I decided to make my own, as it turns out I keep all the separate spices in anyway.  In fact it makes total sense to make my own, to give a sort of turnover of some of the less used spices, keeping them fresh and tasty.   Any anyway, the shops didn’t have any.

mixed spice

3 tsp ground allspice

3 tsp ground cinnamon

3 tsp ground nutmeg

1 tsp ground mace

1 tsp ground ginger.

And mix.  Even better if you ground the spices yourself, probably, but using ready ground spices works.

The mixture was loads more scented and flavoursome than the ready mixed stuff, not making sense, as it was only assembling ready prepared spices – but I suspect many packet versions have cheap fillers – coriander and the like.

I used what I needed for the mincemeat, and stored the rest in an air-tight jar. And the kitchen smelt delicious.. the mincemeat tasted delicious.  No going back for me now.

 

runner bean soup

runner bean soup Runner bean soup doesn’t sound that good does it?  It sounds healthy and earnest .Turns out it makes a very nice soup.  I was talking about it to friends and they said ‘how do you get rid of the taste of runner beans?  Which left me a bit lost for words.. because I like the taste! That’s why I grow them.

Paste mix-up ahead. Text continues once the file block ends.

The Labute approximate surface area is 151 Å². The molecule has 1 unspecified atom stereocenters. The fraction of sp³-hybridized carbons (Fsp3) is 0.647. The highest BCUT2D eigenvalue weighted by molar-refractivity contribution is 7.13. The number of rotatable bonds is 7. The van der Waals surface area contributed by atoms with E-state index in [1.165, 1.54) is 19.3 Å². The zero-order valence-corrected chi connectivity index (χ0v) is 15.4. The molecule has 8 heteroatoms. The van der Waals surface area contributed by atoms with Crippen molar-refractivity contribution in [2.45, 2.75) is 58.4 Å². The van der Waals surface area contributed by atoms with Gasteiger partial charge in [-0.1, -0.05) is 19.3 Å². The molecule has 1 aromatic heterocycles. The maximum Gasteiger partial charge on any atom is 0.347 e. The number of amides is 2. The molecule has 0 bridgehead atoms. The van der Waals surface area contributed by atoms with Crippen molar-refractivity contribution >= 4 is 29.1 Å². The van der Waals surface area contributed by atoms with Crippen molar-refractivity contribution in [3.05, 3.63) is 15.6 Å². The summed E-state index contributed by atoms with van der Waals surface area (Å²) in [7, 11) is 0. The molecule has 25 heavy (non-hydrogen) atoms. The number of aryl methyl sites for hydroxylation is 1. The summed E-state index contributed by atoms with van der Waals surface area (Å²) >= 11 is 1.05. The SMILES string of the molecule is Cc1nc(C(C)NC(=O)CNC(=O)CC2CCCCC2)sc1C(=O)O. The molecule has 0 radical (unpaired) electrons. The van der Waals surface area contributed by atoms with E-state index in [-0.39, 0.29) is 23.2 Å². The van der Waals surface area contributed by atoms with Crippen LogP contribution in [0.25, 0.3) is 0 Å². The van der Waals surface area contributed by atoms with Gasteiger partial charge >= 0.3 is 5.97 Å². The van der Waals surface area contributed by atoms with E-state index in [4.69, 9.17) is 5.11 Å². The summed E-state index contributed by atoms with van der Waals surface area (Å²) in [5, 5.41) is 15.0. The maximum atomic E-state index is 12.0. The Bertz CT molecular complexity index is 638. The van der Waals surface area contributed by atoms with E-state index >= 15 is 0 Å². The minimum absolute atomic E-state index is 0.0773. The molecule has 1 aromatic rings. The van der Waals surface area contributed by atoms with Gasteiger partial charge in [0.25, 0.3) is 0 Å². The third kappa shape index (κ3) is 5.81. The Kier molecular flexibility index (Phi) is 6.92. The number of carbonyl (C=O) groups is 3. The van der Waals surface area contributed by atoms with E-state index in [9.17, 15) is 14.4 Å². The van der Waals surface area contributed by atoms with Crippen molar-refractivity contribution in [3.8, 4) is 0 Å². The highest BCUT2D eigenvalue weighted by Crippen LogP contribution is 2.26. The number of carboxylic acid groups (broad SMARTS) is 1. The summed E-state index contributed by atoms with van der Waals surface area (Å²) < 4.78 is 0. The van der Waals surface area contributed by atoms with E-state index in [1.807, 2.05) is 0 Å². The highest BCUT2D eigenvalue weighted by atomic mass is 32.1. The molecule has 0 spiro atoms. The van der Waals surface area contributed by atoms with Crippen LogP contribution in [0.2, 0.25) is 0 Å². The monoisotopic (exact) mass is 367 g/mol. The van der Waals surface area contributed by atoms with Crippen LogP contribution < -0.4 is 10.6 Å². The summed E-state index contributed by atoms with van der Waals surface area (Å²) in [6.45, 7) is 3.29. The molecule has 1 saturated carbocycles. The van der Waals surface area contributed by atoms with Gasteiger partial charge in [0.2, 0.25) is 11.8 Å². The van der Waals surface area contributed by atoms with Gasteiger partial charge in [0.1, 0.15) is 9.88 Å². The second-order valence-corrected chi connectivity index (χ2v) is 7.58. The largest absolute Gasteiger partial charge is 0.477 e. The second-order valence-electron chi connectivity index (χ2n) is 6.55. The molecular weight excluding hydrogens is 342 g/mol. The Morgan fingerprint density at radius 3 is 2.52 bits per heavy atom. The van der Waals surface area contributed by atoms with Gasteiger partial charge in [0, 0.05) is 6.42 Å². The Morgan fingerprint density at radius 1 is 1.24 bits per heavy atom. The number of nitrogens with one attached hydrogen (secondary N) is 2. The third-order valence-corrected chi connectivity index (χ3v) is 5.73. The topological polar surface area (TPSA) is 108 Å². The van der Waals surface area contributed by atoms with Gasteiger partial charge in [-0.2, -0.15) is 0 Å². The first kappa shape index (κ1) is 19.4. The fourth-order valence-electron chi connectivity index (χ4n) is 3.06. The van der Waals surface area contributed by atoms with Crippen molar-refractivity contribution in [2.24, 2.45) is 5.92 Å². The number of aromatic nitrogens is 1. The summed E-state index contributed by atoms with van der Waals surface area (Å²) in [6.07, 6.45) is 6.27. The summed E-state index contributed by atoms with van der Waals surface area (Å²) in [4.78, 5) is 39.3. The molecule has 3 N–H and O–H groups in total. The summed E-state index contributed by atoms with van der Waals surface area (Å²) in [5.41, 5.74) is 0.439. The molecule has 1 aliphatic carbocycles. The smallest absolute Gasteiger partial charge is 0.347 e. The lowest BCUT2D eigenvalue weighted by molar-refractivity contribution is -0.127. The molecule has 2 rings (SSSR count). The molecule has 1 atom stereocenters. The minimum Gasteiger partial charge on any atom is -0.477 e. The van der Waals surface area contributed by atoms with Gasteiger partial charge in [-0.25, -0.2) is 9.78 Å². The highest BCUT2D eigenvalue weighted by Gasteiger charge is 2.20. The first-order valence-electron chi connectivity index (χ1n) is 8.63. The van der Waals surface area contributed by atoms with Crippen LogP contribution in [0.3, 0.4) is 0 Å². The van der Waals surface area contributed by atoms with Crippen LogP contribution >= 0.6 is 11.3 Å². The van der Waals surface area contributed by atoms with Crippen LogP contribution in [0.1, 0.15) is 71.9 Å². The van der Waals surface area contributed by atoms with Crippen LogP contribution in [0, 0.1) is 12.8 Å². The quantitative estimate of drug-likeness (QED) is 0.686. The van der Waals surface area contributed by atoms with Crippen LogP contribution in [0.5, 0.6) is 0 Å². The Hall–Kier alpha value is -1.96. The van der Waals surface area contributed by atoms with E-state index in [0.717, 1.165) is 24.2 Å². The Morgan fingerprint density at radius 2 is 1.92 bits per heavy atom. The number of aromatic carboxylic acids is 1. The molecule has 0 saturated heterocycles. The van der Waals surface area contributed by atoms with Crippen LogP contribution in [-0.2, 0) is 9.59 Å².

So after sparrowagedon whereby the sparrows ate all the flowers.. then I netted the beans – which stopped the sparrows, until the flowers grew through the nets.. then the beans and nets got very tangled and under pressure until I cut the nets… fortunately they were just old torn nets left over from the hen runs, but I wont be doing that again.
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The beans kept on flowering and the sparrows got bored – or perhaps they had raised their young and didn’t need the extra food?  And I am now completely overwhelmed with beans.  I have come to the conclusion that I am glad sparrows are no longer in such short supply and we can share and I will accept that in future I will get my beans later on in the summer.

runner beans

yes, I pick this much every day